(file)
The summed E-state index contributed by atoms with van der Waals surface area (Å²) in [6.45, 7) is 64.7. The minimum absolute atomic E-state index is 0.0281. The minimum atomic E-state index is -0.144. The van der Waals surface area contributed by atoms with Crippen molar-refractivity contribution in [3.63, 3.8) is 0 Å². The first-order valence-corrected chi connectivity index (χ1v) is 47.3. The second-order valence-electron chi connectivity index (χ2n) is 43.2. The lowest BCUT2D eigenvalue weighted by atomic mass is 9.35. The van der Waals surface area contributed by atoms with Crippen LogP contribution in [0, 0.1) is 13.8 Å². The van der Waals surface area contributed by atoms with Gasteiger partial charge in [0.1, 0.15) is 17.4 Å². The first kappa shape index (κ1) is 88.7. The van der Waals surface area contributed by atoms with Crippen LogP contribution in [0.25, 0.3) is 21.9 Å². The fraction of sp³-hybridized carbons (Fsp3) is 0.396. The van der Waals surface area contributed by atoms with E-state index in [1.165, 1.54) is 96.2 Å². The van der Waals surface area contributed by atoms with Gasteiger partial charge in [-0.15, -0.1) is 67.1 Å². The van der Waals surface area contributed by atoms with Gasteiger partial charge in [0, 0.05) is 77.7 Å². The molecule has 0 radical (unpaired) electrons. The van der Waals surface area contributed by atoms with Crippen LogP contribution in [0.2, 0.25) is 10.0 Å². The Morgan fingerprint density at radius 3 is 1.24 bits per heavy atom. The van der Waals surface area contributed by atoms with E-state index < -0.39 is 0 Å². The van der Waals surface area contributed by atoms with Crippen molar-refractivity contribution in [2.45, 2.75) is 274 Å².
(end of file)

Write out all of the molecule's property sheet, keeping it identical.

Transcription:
The summed E-state index contributed by atoms with van der Waals surface area (Å²) in [6.45, 7) is 64.7. The minimum absolute atomic E-state index is 0.0281. The minimum atomic E-state index is -0.144. The van der Waals surface area contributed by atoms with Crippen molar-refractivity contribution in [3.63, 3.8) is 0 Å². The first-order valence-corrected chi connectivity index (χ1v) is 47.3. The second-order valence-electron chi connectivity index (χ2n) is 43.2. The lowest BCUT2D eigenvalue weighted by atomic mass is 9.35. The van der Waals surface area contributed by atoms with Crippen LogP contribution in [0, 0.1) is 13.8 Å². The van der Waals surface area contributed by atoms with Gasteiger partial charge in [0.1, 0.15) is 17.4 Å². The first kappa shape index (κ1) is 88.7. The van der Waals surface area contributed by atoms with Crippen LogP contribution in [0.25, 0.3) is 21.9 Å². The fraction of sp³-hybridized carbons (Fsp3) is 0.396. The van der Waals surface area contributed by atoms with E-state index in [1.165, 1.54) is 96.2 Å². The van der Waals surface area contributed by atoms with Gasteiger partial charge in [-0.15, -0.1) is 67.1 Å². The van der Waals surface area contributed by atoms with Gasteiger partial charge in [0, 0.05) is 77.7 Å². The molecule has 0 radical (unpaired) electrons. The van der Waals surface area contributed by atoms with Crippen LogP contribution in [0.2, 0.25) is 10.0 Å². The Morgan fingerprint density at radius 3 is 1.24 bits per heavy atom. The van der Waals surface area contributed by atoms with E-state index < -0.39 is 0 Å². The van der Waals surface area contributed by atoms with Crippen molar-refractivity contribution in [2.45, 2.75) is 274 Å².